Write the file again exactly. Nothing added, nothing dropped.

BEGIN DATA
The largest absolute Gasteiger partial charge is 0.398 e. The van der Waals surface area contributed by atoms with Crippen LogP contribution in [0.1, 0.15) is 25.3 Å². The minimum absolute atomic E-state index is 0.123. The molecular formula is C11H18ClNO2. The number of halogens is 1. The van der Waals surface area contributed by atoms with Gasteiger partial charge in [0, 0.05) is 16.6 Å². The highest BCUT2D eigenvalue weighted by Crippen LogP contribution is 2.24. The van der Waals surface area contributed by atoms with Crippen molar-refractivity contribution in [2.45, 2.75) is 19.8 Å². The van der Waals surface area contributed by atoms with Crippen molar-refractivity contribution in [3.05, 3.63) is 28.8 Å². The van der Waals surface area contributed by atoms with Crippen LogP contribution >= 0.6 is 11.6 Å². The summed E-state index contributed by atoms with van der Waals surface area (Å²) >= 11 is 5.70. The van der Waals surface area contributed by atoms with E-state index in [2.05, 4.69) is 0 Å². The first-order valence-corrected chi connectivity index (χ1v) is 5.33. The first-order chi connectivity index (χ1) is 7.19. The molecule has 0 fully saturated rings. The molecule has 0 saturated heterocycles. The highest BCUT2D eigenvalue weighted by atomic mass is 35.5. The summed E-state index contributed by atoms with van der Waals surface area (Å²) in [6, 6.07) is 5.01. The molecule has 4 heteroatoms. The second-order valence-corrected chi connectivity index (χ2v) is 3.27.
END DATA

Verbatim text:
The largest absolute Gasteiger partial charge is 0.398 e. The van der Waals surface area contributed by atoms with Crippen LogP contribution in [0.1, 0.15) is 25.3 Å². The minimum absolute atomic E-state index is 0.123. The molecular formula is C11H18ClNO2. The number of halogens is 1. The van der Waals surface area contributed by atoms with Gasteiger partial charge in [0, 0.05) is 16.6 Å². The highest BCUT2D eigenvalue weighted by Crippen LogP contribution is 2.24. The van der Waals surface area contributed by atoms with Crippen molar-refractivity contribution in [2.45, 2.75) is 19.8 Å². The van der Waals surface area contributed by atoms with Crippen molar-refractivity contribution in [3.05, 3.63) is 28.8 Å². The van der Waals surface area contributed by atoms with Crippen LogP contribution >= 0.6 is 11.6 Å². The summed E-state index contributed by atoms with van der Waals surface area (Å²) >= 11 is 5.70. The van der Waals surface area contributed by atoms with E-state index in [2.05, 4.69) is 0 Å². The first-order valence-corrected chi connectivity index (χ1v) is 5.33. The first-order chi connectivity index (χ1) is 7.19. The molecule has 0 fully saturated rings. The molecule has 0 saturated heterocycles. The highest BCUT2D eigenvalue weighted by atomic mass is 35.5. The summed E-state index contributed by atoms with van der Waals surface area (Å²) in [6, 6.07) is 5.01. The molecule has 4 heteroatoms. The second-order valence-corrected chi connectivity index (χ2v) is 3.27.